Reading Notes: Jewish Fairy Tales and Legends, Part B

The Higgledy-Piggledy Palace: Picture found here

My favorite reading tone and storyline was set in The Higgledy-Piggledy Palace. First of all, I love the creativity found in the title, and how it relates to all the chaos of “spirits” and emotions later in the story. It begins by setting up the characters in the story, describing Sarah as the most beautiful and greatest mother to the Jewish. This gives me a base to start with for an introduction. I also love the strong use of vocabulary including words such as, “dazzling, radiance, countenance, glorious…” Abraham thought that the Egyptians would seize Sarah due to her great beauty, so he concealed her in a box. Why would you conceal someone so treasured in a box? This just makes my mind wander as different ways of “hiding” such treasure. As a way to keep her concealed, Abraham payed the price on the highest of gems. The attitude that the guards gave, followed by the arresting of Abraham and the opening of the box revealed an amazing gem indeed. Sarah was sent to the king despite the hopes that Abraham had. When I read that she lied about her relation with Abraham I quickly wondered what would happen if they found out about her lie, and that he was actually her husband. After creating illness and shocking Pharoah with it, he announced that if anyone messes with Sarah they will regret it and be punished by God. The Fairy Frog was a change of tone. It started out dreary as the old couple died and the day before the Passover Hanina set out to fulfill his word that he promised to his father. I thought it showed a very good lesson that you stay true to your word even if it seems strange at the time. He was given many great blessings for following through with his word, and not letting the strange predictions get in his way of staying true. The frog could represent a fairy in many different tales. Maybe a tale could include only animals, and a love story combining both the story from above and this one. The story could set with two cats, two horses, or two dogs in love trying to get the other across the land without the king of all seizing the other. The fairy frog could somehow come into the picture and save them, instead of the spirit that Abraham was able to utilize. The fairy frog could create many fairy tale endings for many different characters, in many different stories.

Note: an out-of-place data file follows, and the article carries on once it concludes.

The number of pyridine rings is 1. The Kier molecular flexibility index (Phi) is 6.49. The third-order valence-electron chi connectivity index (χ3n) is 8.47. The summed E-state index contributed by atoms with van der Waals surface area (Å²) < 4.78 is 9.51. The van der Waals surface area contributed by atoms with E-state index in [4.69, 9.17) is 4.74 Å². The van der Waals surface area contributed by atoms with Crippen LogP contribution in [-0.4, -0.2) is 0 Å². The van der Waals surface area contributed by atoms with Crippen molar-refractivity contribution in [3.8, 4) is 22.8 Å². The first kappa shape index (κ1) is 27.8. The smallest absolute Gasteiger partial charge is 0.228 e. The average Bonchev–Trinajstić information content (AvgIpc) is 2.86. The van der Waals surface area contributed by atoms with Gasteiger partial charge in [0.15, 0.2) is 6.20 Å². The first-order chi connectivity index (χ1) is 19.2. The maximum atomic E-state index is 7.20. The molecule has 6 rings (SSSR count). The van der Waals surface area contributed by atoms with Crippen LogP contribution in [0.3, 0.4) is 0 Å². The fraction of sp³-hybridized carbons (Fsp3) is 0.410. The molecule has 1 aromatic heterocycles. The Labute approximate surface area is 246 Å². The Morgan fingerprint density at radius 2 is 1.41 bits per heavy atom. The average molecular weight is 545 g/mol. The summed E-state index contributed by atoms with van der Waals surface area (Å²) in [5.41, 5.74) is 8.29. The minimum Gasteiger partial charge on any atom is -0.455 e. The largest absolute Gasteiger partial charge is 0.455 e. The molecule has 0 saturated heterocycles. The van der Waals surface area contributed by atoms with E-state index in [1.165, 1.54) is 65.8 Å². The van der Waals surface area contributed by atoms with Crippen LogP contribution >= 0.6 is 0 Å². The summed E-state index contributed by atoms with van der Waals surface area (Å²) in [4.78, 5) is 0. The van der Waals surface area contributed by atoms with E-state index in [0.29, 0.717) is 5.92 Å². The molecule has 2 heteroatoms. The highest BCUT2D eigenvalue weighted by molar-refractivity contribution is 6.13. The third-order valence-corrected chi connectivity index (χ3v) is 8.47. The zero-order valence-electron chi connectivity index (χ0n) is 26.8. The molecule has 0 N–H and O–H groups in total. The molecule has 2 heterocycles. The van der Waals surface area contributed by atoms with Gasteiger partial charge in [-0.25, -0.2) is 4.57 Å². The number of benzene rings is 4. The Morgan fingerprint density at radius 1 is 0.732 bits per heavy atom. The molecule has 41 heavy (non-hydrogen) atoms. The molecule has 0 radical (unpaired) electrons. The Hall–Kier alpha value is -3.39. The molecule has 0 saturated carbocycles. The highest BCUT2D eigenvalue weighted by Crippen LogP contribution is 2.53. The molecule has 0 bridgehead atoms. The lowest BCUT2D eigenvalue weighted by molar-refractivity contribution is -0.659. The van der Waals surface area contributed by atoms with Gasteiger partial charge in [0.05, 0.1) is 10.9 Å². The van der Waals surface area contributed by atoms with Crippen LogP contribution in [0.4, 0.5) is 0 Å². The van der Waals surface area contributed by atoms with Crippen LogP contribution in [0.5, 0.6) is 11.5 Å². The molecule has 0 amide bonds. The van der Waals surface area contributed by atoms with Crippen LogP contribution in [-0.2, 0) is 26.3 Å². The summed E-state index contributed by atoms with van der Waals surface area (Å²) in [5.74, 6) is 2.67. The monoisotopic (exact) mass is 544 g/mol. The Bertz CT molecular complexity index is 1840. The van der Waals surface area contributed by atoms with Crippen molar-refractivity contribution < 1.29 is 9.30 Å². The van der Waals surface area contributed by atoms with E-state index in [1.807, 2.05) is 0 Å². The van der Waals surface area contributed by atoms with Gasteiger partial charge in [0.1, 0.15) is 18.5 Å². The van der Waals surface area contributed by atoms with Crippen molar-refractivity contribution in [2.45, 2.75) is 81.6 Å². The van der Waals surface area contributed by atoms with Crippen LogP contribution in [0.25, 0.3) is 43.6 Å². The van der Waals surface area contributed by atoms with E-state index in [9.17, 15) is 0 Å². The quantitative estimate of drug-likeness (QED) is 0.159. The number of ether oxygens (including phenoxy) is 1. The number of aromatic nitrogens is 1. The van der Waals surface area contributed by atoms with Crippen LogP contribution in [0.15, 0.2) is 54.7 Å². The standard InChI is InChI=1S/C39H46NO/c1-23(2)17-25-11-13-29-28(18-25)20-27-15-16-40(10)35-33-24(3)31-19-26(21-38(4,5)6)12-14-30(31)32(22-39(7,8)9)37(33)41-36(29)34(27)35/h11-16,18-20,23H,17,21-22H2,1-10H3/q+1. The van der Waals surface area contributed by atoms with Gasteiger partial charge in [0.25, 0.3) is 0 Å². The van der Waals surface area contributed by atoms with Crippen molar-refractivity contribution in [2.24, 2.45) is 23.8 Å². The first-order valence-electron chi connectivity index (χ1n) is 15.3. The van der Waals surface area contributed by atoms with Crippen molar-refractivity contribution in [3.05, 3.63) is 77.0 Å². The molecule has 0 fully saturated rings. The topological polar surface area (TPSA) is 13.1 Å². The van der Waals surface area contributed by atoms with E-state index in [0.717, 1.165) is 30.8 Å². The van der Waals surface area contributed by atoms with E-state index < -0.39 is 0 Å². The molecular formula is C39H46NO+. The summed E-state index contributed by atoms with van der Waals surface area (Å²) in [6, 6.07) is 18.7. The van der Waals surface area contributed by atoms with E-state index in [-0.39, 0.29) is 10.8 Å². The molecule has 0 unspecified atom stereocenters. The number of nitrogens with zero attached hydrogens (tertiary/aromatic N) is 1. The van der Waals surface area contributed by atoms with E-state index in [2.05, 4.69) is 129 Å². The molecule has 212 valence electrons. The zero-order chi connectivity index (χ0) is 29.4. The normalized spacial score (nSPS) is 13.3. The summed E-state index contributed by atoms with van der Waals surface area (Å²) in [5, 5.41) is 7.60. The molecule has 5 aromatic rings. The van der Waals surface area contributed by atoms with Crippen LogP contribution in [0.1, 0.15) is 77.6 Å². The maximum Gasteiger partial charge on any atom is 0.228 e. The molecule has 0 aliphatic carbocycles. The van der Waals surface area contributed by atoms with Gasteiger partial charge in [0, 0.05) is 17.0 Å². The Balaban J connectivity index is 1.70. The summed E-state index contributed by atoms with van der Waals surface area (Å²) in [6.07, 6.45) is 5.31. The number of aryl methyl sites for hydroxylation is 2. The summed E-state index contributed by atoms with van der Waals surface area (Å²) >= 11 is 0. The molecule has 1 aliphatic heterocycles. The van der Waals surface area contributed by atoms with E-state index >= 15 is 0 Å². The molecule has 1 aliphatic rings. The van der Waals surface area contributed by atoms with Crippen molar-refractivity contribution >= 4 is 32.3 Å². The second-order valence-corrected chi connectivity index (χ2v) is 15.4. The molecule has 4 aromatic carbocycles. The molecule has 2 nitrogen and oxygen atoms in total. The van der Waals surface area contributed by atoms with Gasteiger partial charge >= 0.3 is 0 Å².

Bibliography:

Jewish Fairy Tales and Legends by Gertrude Landa: link to the reading online

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